B. Mutual Release and Discharge: The Parties agree to completely, fully and finally release and forever discharge one another, and their agents, employees, representatives and attorneys, from and against any and all claims, demands, liability, damages, causes of actions, costs, expenses and compensation of every kind and nature whatsoever, past, present, or future, known or unknown, arising from or in any manner related to the dispute.

C. Waiver of Civil Code Section 1542: It is understood and agreed that this release extends to all claims of every kind, nature and description whatsoever, known or unknown suspected or unsuspected, and any and all rights under the provisions of Section 1542 if [sic] the Civil Code of California or under any comparable statute of any other jurisdiction. The Parties expressly acknowledge that they each have been represented by counsel in connection with this settlement, and that they are familiar with and expressly waive and relinquish every right or benefit that they have or may have under the provisions of Civil Code section 1542, which reads as follows:

“A general release does not extend to claims which the creditor does not know or suspect to exist in his favor at the time of executing the release, which if known by him must have materially affected his settlement with the debtor.”

Id. *3.

APT argued that the language set out above was intended to cover only the employment-related disputes between itself and Price, Cawley and Uribe.  Id. In support of this argument, APT relies on the language of the Release. Specifically, APT relies on the recital that states the parties “are involved in a disputes [sic] arising out of the employment of Cawley and Uribe by APT and an independent contractor agreement between Price and APT.” Id.

Defendants argued the disputed language covers APT’s copyright infringement claim, asserting that  APT accused them of copyright infringement before the Release was executed. Id. *4.  Defendants relied on two portions of the Release:  First, they relied on the language stating the parties were releasing all claims “arising from or in any manner related to the dispute”.  The court found that the competing evidence suggested that the Release is ambiguous as to its scope.  Id.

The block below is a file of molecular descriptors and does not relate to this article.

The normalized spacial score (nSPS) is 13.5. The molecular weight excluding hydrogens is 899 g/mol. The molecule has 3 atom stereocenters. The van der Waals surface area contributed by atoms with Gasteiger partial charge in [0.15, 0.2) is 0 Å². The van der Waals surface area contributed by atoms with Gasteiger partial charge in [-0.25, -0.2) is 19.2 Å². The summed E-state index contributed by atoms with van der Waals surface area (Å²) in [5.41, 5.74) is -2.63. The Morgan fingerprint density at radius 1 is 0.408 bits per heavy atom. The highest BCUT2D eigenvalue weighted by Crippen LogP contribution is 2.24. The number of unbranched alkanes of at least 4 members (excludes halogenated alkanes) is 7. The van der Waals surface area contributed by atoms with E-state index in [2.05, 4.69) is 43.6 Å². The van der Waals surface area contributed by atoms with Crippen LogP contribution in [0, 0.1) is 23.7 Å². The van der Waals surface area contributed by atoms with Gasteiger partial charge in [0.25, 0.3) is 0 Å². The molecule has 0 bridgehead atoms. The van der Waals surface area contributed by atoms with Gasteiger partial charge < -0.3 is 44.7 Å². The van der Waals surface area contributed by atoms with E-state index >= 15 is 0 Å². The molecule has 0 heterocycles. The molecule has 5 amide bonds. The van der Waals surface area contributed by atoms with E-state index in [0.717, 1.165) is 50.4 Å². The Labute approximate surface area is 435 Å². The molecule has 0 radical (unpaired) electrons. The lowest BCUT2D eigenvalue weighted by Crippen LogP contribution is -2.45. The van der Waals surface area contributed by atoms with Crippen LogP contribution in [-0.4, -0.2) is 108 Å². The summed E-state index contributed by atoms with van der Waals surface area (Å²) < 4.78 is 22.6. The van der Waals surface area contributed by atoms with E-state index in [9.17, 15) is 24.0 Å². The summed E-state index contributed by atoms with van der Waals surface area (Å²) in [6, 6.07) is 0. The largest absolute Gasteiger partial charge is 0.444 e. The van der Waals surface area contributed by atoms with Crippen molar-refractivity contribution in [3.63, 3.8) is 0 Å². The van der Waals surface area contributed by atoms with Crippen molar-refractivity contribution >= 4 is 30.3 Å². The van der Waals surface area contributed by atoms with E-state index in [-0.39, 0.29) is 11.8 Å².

Second, Defendants pointed to the 1542 waiver in the Release.  The court concluded that the 1542 waiver was ambiguous:

Construed in isolation, this waiver would cover all of APT’s claims in this case. However, that is not how courts are to construe contracts. Rather, “[t]he whole of a contract is to be taken together, so as to give effect to every part, if reasonably practicable, each clause helping to interpret the other.” Cal. Civ.Code § 1641.

When construed in this manner, the scope of the 1542 waiver is less clear. By its own terms, the Release recites that the parties “are involved in a disputes [sic] arising out of the employment of Cawley and Uribe by APT and an independent contractor agreement between Price and APT.” (Fuchs Decl., Ex. 5.) It also states that the parties wish “to provide for a general and special mutual reciprocal release of any claims now existing by and between the Parties, to provide for the consideration hereinafter set forth.” (Id.) (emphasis added). As mentioned, APT asserts the copyright dispute was not at issue by the time the Release was executed. (See Blume Decl. ¶ 10) (“… infringement of APT’s copyrights was not at issue by the time we executed the Release ….”) The absence of any reference in the Release to copyright disputes supports APT’s position. Accordingly, the provisions in question of the Release appear to limit the scope of the 1542 waiver, or at a minimum, create an ambiguity as to its scope.

Id. *4.

Thus the court concluded that Defendants failed to meet their burden to show that the Release is unambiguous.  Id. *5.  “Although the 1542 waiver supports their interpretation of the Release as covering the present claims, Plaintiff’s interpretation of the Release is equally reasonable. In light of this ambiguity, Defendant is not entitled to summary judgment based on the Release.”


District Judge Dana M. Sabraw.